Despite the persistence of attention-deficit/hyperactivity disorder (ADHD) into adolescence, little is known about the efficacy and tolerability of stimulant medications in this age group.
To report the results of a multisite controlled study among adolescents with ADHD evaluating the efficacy and tolerability of osmotic-release oral system (OROS) methylphenidate.
Adolescents (N = 220) having a confirmed Diagnostic and Statistical Manual of Mental Disorders, Fourth Edition diagnosis of ADHD underwent dose titration to identify dosages of OROS methylphenidate that improved symptoms to predefined criteria. Subjects successfully completing the dose titration phase (n = 177) (ie, tolerated and responded to treatment and adhered to the protocol) were randomized to receive 2 weeks’ treatment with their individualized dosage of OROS methylphenidate (18, 36, 54, or 72 mg once daily) or placebo. Treatment effectiveness was measured using investigator, parent, and adolescent assessments of ADHD.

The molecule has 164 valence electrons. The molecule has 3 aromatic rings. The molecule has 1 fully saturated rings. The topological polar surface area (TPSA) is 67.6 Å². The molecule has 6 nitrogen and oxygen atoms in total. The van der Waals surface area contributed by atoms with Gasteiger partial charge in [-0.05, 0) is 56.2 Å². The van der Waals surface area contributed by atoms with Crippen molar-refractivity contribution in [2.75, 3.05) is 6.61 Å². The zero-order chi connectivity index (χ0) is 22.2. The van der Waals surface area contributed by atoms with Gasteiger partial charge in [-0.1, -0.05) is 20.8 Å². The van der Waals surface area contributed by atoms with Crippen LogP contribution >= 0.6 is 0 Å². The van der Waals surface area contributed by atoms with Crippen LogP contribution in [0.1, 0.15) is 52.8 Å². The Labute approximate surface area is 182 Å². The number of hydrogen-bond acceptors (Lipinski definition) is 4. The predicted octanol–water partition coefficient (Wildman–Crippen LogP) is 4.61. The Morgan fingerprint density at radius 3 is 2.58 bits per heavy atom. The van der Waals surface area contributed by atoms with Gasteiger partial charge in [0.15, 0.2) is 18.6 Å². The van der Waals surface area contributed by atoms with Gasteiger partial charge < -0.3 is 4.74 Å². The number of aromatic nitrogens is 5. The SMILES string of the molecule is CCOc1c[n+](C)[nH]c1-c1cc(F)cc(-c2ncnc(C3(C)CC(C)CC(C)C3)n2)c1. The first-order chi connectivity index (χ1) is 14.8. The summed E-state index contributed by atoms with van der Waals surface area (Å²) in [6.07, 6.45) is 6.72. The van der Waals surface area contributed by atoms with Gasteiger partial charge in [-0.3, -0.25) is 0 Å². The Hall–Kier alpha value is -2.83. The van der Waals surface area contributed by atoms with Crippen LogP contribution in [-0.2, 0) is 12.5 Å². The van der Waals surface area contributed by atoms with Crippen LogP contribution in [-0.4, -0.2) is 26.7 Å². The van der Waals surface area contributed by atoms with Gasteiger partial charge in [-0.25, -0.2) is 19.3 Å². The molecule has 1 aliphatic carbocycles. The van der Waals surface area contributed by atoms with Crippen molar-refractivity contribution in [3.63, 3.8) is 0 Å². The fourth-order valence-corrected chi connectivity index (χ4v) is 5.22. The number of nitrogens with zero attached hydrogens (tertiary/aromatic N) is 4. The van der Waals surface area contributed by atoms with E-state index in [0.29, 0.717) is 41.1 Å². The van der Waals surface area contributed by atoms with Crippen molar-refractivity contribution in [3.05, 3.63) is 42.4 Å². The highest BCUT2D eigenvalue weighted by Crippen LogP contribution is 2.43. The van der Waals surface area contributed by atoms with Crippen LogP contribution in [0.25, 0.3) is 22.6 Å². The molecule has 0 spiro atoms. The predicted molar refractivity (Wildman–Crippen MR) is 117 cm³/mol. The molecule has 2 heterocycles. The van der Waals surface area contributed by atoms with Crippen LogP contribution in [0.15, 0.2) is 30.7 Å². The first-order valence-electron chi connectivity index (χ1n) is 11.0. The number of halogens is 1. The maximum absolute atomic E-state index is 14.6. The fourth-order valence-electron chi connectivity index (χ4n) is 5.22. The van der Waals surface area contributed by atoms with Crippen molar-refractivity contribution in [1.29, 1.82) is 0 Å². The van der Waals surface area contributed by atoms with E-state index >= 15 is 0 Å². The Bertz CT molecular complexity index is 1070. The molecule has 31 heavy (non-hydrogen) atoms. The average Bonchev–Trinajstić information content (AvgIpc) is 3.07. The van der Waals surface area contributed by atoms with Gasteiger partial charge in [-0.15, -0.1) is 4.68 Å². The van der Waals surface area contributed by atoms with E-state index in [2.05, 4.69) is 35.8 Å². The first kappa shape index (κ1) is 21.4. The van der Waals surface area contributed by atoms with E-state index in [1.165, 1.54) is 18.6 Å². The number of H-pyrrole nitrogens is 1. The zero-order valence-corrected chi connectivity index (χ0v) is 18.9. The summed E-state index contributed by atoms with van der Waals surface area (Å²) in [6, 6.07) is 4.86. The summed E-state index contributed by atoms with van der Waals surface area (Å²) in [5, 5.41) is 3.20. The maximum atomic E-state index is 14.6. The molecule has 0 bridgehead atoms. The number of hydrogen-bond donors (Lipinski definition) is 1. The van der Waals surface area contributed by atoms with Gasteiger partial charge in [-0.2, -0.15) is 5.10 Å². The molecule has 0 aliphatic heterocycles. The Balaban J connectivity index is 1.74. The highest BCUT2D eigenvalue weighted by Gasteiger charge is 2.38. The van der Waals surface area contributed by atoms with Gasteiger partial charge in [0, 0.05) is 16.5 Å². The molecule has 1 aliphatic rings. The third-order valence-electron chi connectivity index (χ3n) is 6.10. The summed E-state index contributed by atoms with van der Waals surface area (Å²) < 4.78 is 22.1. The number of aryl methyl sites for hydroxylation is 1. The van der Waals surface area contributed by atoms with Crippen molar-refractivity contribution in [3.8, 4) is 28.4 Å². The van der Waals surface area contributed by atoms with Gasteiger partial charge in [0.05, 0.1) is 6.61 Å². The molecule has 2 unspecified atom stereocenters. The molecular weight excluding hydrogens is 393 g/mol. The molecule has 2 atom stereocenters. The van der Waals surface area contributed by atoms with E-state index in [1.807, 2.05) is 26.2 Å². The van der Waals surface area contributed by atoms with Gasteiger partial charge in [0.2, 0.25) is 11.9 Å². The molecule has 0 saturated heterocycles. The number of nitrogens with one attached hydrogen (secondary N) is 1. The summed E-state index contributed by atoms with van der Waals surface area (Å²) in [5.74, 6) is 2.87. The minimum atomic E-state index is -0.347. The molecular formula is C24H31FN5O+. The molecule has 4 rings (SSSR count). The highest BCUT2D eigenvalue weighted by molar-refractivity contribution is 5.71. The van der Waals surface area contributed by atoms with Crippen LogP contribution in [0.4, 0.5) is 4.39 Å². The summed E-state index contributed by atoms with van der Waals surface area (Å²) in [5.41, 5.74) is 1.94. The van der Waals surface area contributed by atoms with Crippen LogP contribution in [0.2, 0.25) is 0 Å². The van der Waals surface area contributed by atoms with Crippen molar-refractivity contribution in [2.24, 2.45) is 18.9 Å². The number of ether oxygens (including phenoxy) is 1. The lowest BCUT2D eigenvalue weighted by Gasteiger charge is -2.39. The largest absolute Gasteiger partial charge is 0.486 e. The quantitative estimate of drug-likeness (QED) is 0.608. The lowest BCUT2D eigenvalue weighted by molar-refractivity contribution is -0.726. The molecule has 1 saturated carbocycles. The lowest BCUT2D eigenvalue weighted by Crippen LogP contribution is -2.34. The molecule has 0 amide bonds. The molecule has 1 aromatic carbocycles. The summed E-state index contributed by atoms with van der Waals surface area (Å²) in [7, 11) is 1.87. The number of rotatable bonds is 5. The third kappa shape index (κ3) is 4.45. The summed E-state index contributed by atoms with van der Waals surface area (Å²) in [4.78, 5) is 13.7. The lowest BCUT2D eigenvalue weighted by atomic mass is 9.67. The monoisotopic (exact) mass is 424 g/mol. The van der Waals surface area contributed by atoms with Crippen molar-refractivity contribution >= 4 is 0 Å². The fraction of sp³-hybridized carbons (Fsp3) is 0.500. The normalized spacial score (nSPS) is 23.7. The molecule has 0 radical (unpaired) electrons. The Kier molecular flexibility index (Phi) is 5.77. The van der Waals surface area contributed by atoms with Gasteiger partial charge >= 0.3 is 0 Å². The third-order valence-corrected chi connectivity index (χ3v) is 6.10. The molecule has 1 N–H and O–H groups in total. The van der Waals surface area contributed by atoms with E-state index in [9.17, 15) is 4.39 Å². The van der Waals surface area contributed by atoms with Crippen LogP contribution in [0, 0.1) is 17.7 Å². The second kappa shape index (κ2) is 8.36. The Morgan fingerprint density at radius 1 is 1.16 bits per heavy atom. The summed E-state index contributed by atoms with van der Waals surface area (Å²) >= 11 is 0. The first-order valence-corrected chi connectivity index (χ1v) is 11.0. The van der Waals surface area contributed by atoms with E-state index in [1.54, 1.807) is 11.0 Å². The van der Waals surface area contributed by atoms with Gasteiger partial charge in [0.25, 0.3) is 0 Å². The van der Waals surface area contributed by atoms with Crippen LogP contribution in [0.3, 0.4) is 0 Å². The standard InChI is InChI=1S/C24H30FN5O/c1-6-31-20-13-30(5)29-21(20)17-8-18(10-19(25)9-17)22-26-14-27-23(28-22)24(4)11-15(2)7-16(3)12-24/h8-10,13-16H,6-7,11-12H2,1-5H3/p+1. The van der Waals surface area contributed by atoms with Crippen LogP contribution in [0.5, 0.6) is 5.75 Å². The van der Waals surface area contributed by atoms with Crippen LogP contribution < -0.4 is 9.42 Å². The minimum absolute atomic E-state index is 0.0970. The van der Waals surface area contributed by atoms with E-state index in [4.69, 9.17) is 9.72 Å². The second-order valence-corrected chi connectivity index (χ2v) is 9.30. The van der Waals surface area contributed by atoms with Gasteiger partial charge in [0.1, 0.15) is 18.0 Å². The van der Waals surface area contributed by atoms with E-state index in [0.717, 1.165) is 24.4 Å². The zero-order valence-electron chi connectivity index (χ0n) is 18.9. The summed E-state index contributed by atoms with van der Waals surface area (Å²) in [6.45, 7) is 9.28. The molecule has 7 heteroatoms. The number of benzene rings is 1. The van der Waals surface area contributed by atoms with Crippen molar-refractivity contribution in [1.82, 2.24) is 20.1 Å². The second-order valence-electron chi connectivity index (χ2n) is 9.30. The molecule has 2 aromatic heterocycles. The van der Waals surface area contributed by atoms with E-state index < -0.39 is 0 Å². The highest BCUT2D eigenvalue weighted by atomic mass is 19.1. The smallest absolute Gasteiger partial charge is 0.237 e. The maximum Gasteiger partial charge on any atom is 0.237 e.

A significant reduction from baseline in the investigator-rated ADHD Rating Scale, the primary efficacy measure, was found with OROS methylphenidate treatment compared with placebo. Similar findings were noted with parent- and adolescent-report measures. Based on a Clinical Global Impression improvement subscale score of much or very much improved, 52% of subjects in the OROS methylphenidate group improved compared with 31% receiving placebo. Thirty-seven percent of subjects required the maximum dosage of 72 mg/d. The incidence of drug-related adverse events was similar between the 2 study groups.
In adolescents, once-daily OROS methylphenidate significantly reduced ADHD symptoms and was well tolerated using dosages up to 72 mg/d.